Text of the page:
Bel Air Color School
The Bel Air Color School was built in 1924 and it became Bel Airs first school for black children. The school had grades 8-11. Before this school if black children wanted to get and education above basic grammar they would have to travel to Baltimore. The school was active until the 1960s when it got moved the original building still stands today in Bel Air located on hayes street where you can drive by today and see it.
Backstory and Context
This school allowed black children in the area the ability to achieve education beyond basic grammar school without having to travel into Baltimore. The first building was constructed in 1924 described as a one and a half ship lap sided building with a globe roof. The building is located on the east side of Hays street near the intersection of Baltimore pike and Bel Air road in Harford County Maryland.
A lot of the funding for the building come from the local black community and the Rosenwald foundation that was founded by Julius Rosenwald he developed an interest in African American education when he visited Tuskegee institution in 1911.
The school first opened in 1935 and only had one teacher named Steven Moore who later became the principle of the school. The school had little resources as it was for black students but still served an essential role for blacks during the segregation period. The building was a symbol of hope for African Americans during a tough era and location for blacks.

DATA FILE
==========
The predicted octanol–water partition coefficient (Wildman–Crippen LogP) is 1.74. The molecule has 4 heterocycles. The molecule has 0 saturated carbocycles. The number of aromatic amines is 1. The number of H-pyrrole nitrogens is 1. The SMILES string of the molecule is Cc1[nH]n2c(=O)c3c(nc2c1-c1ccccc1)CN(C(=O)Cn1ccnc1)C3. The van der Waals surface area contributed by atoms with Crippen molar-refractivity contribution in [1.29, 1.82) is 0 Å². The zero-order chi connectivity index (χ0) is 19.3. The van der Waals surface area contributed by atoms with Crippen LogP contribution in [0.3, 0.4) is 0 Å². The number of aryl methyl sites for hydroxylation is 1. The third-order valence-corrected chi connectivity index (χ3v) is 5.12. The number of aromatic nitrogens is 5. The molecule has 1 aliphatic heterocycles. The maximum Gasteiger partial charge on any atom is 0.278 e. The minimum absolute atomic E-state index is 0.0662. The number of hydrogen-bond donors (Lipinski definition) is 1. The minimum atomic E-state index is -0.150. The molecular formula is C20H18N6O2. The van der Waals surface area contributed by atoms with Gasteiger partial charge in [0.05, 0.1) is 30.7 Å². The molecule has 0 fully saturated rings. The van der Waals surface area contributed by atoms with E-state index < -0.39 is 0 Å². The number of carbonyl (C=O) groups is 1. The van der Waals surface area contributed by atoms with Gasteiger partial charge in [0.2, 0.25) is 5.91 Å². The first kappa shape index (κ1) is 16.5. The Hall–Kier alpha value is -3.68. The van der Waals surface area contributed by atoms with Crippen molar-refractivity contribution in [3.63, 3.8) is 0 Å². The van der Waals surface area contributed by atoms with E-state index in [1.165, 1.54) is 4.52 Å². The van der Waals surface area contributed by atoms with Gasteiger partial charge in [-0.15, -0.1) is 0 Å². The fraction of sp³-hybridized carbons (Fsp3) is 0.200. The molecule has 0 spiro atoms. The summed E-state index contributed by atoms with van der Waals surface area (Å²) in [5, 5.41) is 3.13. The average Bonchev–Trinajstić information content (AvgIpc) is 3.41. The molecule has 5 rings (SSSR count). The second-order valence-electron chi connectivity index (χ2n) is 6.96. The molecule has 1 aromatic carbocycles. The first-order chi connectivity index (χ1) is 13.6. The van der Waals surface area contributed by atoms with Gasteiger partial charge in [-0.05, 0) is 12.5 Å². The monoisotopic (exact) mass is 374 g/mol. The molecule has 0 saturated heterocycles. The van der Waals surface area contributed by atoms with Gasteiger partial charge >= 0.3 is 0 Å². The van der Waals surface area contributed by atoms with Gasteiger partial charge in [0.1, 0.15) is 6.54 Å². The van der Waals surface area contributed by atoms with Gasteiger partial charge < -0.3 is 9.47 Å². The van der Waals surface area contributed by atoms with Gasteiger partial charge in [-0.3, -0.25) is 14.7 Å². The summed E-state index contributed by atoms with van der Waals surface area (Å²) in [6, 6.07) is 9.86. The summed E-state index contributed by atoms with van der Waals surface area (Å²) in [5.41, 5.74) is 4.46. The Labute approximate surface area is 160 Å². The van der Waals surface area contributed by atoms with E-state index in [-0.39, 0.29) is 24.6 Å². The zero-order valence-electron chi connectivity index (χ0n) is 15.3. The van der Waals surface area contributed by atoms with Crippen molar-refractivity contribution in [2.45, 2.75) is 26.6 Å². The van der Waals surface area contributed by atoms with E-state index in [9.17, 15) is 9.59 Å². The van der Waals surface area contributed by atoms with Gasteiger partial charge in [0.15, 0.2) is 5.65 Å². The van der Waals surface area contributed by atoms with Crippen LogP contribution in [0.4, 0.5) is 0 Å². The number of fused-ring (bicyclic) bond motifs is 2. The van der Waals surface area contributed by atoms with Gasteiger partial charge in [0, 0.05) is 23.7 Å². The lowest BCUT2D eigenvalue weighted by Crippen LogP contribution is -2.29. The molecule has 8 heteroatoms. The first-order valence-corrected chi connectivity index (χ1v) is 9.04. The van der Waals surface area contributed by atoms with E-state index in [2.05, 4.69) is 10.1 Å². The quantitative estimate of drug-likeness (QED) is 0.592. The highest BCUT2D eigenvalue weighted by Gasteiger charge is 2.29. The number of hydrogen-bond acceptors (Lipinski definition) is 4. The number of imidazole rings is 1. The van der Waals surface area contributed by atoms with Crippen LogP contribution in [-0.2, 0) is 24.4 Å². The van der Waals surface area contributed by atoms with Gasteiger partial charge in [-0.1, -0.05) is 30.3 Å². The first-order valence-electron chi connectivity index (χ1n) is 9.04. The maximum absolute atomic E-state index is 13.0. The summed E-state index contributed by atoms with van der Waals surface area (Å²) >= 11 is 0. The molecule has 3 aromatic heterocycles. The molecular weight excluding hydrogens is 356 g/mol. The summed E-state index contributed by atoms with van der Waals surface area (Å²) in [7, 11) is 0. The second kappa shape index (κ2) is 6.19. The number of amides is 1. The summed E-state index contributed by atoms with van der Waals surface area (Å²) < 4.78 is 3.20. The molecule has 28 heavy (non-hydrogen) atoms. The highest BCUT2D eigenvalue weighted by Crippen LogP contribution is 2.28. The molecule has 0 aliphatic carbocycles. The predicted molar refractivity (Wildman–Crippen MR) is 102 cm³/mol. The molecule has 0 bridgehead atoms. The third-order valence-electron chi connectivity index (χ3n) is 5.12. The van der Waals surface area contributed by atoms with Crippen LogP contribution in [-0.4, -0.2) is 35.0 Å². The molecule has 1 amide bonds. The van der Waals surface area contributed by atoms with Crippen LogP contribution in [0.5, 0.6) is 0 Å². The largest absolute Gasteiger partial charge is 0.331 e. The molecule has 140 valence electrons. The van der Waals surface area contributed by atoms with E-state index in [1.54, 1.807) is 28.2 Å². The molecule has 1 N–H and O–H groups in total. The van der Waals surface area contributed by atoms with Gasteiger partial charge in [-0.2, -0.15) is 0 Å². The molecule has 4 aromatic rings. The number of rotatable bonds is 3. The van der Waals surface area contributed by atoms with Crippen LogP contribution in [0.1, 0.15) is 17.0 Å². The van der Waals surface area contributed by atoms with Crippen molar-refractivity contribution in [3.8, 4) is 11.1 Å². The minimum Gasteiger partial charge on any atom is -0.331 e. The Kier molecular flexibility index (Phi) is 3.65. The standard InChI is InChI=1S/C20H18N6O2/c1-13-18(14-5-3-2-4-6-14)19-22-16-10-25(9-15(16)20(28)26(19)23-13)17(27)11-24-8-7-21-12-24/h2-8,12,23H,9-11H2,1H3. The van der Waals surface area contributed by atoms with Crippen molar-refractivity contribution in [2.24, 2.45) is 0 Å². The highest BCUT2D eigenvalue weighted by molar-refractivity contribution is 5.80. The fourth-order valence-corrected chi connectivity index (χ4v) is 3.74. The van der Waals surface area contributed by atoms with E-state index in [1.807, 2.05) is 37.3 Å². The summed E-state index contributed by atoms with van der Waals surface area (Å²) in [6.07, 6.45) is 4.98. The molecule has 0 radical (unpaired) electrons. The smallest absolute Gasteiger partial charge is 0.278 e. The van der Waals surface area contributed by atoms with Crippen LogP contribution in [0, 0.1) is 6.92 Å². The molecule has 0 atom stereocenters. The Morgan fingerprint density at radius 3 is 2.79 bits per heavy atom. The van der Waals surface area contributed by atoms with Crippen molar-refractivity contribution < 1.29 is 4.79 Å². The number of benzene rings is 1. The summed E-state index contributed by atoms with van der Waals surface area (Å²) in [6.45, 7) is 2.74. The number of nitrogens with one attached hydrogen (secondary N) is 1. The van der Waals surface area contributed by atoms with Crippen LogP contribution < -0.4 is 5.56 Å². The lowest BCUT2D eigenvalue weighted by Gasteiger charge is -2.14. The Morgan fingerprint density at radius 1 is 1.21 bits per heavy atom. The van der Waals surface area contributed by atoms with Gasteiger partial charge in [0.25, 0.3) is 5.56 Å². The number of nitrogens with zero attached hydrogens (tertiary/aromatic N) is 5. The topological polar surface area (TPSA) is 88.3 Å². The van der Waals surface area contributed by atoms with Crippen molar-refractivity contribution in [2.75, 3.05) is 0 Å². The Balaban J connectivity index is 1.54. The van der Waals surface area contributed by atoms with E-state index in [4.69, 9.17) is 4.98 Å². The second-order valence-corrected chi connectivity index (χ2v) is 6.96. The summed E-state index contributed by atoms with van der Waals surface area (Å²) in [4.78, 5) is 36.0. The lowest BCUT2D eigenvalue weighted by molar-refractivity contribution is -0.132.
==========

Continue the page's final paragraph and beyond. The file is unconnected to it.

The building still stands today as a reminder to the community for the tough times blacks where in and to further the equality of African Currently, that space is defined as altered as it is used as county offices. Following the start of the new consolidated school at Hickory in 1951 and the enrollment of the first students in 1953, the Bel Air Black high school ceased to exist. The building, however, remains significant to the black community in the area because it serves as a constant reminder of the period of segregation. The structure is representative of the struggles faced by the black community and the slow progress that has been made and continues to be made towards equity and equality.
https://msa.maryland.gov/megafile/msa/stagsere/se1/se5/015000/015000/015022/pdf/msa_se5_15022.pdf. Accessed December 2nd 2019.